And so we've gone after him and the shell company that was formed to funnel the monies from -- we'll say the umbrella News Corp to him in an effort to avoid the judgment.
KING: Kim, if he spent it, how can you collect it?
KIM GOLDMAN, RON GOLDMAN'S SISTER: Well, the purpose of the lawsuit's not technically to go after the monies that were transferred. It's really to sort of pull the Band-Aid back and do some discovery and to question people about what went on and who was involved and to uncover whatever we can and hopefully unwind what was done and maybe try to recover the rights. The company Lorraine Brook (ph) and Associates owns the rights to the book and the interview. So if there's a way for us to get that back...
KING: So, in other words, Fred, the shell company might be responsible?
F. GOLDMAN: Well, they're certainly part and parcel. Lorraine Book --Lorraine Brook we have learned, is actually the middle names of his two daughters. And so it was formed for the sole purpose of moving this money to try to avoid the judgment. Whoever put it together, you know that the killer was behind it. He's certainly not interested in having to honor the judgment. And so he will, with the help of others, do everything he can to avoid it.
KING: Do you think, Kim -- we asked this of Ms. Brown -- that O.J. will ever come to true justice, true rewards?
K. GOLDMAN: No. I mean, he's taken every step he can. That is not the first time that he has come up with a fraudulent company. I think a couple years ago it was Justin Communications. The truth is, he's made it very clear that he will do whatever he can to avoid paying the judgment. And it's unfortunate.
KING: Fred, according to the Associated Press report today -- another one -- Judith Regan's former employer, News Corp, claims she made the following statement during an explosive telephone argument that led to her firing. She said, according to the story, that Jews should know about ganging up, finding common enemies and telling the big lie.
You're Jewish, what do you make of this?
And, by the way, her attorney denies it.
F. GOLDMAN: Well, on the assumption she said any of it, it's obviously more bad taste on her part. She certainly showed bad taste in her decision to do a book with a murderer. And so if she's done this, it's just in additional bad taste. And if she was fired for any of the above, she got what she deserved. My gut sense is she got fired because she caused enormous embarrassment to News Corp. and somebody had to take the fall.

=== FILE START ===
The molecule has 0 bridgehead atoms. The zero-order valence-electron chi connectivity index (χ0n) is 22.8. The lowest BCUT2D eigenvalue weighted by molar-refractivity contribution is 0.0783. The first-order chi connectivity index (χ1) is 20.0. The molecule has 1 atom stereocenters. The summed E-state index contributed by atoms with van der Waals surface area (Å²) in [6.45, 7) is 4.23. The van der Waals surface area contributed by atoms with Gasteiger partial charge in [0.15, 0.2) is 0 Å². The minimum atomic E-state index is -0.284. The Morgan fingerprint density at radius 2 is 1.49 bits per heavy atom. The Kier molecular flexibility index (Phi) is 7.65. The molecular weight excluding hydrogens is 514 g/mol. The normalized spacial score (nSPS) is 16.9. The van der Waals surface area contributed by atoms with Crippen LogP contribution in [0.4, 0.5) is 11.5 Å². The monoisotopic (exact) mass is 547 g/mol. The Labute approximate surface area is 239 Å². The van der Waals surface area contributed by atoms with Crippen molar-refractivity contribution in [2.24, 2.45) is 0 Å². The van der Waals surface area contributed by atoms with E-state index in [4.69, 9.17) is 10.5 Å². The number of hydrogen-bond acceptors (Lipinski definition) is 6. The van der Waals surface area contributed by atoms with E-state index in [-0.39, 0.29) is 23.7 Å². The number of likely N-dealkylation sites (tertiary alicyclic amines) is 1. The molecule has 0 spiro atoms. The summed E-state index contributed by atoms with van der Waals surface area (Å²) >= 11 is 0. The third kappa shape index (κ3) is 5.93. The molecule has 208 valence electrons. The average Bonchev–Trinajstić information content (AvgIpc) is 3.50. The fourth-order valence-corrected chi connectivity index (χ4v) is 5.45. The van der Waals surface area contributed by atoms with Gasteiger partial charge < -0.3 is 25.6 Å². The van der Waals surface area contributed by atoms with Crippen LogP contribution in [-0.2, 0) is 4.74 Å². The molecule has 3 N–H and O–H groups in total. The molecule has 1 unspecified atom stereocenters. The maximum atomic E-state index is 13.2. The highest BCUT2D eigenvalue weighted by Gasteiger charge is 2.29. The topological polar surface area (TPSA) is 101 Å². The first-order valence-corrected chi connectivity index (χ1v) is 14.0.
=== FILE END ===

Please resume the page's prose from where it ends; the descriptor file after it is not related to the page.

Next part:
KING: Now, there's another book alleged to be coming under her aegis called the "Mickey Mantle Book of Wild Sexual Exploitation" written as a novel. What's going on there?
K. GOLDMAN: You know what, she -- I think Natasha said it before. She was hired because she's sensationalistic. She does these crazy books that draws everybody out of the woodwork to tell their story. News Corp. knew what they were doing, but I think that firing her was in direct response to trying to separate themselves from her and try to just cauterize that relationship as much as possible.
KING: For the record, her attorney, Bert Fields, is denying that his client ever made anti-Semitic remarks.
Fred Goldman, do you think you're ever going to get -- you think you're ever going to get your justice from O.J. Simpson?
F. GOLDMAN: The justice that we want for him would have been a needle in his arms and he'd be six feet under at this point. That's the justice that Ron and Nicole deserve, that we as families deserve.
In terms of financial justice, we'll do everything we can for the rest of time to make his life miserable and make him pay in some form. He has never, ever been held responsible for his violent acts ever. And it's long past due.
K. GOLDMAN: I also want to say that I think that this is also sending a message to other people that enter into business with him, that this is what happens when you enter into contracts with people that are evading a judgment. It's a multi-million dollar judgment. The entire country knows it. So I think we're putting people on alert that if we find out about it that we will do whatever we can within our legal right to seek justice.
KING: By the way, in the interest of fair reporting, Bert Fields is also my attorney. Had to throw that out.
Hey, what's right is right. Got to tell you that.
Fred, what the you make of the lawsuit that Ms. Brown is filing?
F. GOLDMAN: I'm not aware of...
KING: I mean, attempting to change some litigation to prevent people from escaping this.
F. GOLDMAN: Well, you know what, it's a good idea. We made some effort several years ago. It's a rough hoe to get the laws changed to benefit judgment creditors. It's a rough go because the legal system just isn't terribly interested in being there for victims of any kind. And certainly I hope it works. Unfortunately, isn't going to help us at this moment in time.
KING: Is it his great advantage, Kim, to be living in Florida?